Carpenter bees are large (3/4 to 1 inch long), heavy-bodied insects. Their blue-black metallic bodies will have some yellow or orange hair. They resemble bumble bees, but can be distinguished by their shiny, black, hairless abdomens. The abdomen of the bumble bee is yellow and hairy. Bumble bees also have large pollen baskets on their hind legs.
In the spring, carpenter bees become a nuisance as they fly erratically close to homes and other buildings. Males hover like humming birds, waiting for females to emerge so they can mate. If the males are disturbed, they may hover or buzz around a person's head. Only the females sting, and then only if molested. After the mating season, most of the summer is spent loitering around the nest or nearby flowers.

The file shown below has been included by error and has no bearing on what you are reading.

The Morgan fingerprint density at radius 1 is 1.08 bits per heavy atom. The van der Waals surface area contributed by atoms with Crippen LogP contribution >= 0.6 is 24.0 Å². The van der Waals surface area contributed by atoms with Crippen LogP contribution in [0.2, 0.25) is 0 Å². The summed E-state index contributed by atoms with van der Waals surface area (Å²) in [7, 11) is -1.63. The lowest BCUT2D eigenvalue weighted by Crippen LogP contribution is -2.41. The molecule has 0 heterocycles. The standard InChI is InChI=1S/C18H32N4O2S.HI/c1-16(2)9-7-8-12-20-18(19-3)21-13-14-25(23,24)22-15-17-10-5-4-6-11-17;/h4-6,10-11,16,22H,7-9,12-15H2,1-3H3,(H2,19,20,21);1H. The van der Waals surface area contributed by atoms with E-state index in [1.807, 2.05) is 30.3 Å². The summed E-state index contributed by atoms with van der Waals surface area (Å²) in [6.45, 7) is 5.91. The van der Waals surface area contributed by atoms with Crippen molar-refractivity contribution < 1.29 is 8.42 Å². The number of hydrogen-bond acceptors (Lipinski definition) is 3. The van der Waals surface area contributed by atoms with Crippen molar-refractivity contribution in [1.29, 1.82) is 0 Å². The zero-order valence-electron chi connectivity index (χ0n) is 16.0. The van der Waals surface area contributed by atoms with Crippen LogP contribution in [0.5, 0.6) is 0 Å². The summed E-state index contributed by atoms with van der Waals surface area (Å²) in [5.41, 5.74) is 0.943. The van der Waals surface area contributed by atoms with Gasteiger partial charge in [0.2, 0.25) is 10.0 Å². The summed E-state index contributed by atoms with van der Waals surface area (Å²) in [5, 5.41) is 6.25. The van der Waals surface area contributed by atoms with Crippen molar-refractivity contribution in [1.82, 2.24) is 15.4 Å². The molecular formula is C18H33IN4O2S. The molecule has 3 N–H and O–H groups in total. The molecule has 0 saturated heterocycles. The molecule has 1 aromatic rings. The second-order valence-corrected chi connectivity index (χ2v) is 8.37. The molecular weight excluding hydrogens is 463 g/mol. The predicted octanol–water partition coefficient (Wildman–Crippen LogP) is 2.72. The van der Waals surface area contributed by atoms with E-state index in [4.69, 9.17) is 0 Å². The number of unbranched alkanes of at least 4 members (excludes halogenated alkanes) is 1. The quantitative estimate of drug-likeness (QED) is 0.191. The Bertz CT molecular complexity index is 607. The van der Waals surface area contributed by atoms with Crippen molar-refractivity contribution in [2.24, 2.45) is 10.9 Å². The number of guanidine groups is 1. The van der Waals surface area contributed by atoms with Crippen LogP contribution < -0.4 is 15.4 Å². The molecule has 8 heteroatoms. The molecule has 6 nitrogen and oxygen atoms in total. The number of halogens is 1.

In addition to being a nuisance, they also bore into seasoned wood, particularly soft woods such as cedar, redwood, pine, and fir. Damage may occur to soft or weathered wood on porches, decks, shed ceilings, railings, overhead trim, porch, furniture, dead tree limbs, fence posts, wooden shingles, wood siding, window sills, wood doors, etc. Female bees bore circular holes, about 1/2-inch wide, into the wood at right angles to the surface for about an inch. Then they turn sharply excavating the direction of the wood grain for 4 to 6 inches.
Structural damage caused by one or two carpenter bees is slight. However, tunnels may be used again and lengthened by other subsequent broods. The activity of numerous bees over a period of years is certain to cause some structural damage.
Carpenter bees overwinter in wood as young adults. The tunnels are made by the females. Those bees that survive the winter mate in the spring (April to June) and then begin preparation for the next brood.